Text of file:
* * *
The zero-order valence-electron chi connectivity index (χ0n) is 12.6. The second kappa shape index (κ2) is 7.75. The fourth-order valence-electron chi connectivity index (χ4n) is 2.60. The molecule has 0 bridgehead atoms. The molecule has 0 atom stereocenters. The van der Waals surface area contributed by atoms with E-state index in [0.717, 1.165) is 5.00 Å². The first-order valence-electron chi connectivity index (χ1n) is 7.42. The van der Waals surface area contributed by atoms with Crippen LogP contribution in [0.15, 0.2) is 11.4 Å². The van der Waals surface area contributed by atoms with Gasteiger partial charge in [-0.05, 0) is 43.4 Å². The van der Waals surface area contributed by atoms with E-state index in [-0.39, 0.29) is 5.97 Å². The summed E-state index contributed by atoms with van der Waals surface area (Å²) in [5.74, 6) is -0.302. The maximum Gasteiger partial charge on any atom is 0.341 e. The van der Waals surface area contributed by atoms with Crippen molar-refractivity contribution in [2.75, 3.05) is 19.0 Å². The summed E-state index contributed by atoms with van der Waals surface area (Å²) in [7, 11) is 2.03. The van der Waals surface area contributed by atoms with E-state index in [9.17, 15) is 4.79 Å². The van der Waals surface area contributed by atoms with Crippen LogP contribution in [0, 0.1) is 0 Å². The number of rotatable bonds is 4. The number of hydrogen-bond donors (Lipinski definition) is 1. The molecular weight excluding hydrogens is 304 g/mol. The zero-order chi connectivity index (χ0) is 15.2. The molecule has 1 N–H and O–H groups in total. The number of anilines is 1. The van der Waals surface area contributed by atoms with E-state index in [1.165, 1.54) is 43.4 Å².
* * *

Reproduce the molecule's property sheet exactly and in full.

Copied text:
The zero-order valence-electron chi connectivity index (χ0n) is 12.6. The second kappa shape index (κ2) is 7.75. The fourth-order valence-electron chi connectivity index (χ4n) is 2.60. The molecule has 0 bridgehead atoms. The molecule has 0 atom stereocenters. The van der Waals surface area contributed by atoms with E-state index in [0.717, 1.165) is 5.00 Å². The first-order valence-electron chi connectivity index (χ1n) is 7.42. The van der Waals surface area contributed by atoms with Crippen LogP contribution in [0.15, 0.2) is 11.4 Å². The van der Waals surface area contributed by atoms with Gasteiger partial charge in [-0.05, 0) is 43.4 Å². The van der Waals surface area contributed by atoms with E-state index in [-0.39, 0.29) is 5.97 Å². The summed E-state index contributed by atoms with van der Waals surface area (Å²) in [5.74, 6) is -0.302. The maximum Gasteiger partial charge on any atom is 0.341 e. The van der Waals surface area contributed by atoms with Crippen molar-refractivity contribution in [2.75, 3.05) is 19.0 Å². The summed E-state index contributed by atoms with van der Waals surface area (Å²) in [7, 11) is 2.03. The van der Waals surface area contributed by atoms with E-state index in [9.17, 15) is 4.79 Å². The van der Waals surface area contributed by atoms with Crippen LogP contribution in [0, 0.1) is 0 Å². The number of rotatable bonds is 4. The number of hydrogen-bond donors (Lipinski definition) is 1. The molecular weight excluding hydrogens is 304 g/mol. The zero-order chi connectivity index (χ0) is 15.2. The molecule has 1 N–H and O–H groups in total. The number of anilines is 1. The van der Waals surface area contributed by atoms with E-state index in [1.165, 1.54) is 43.4 Å².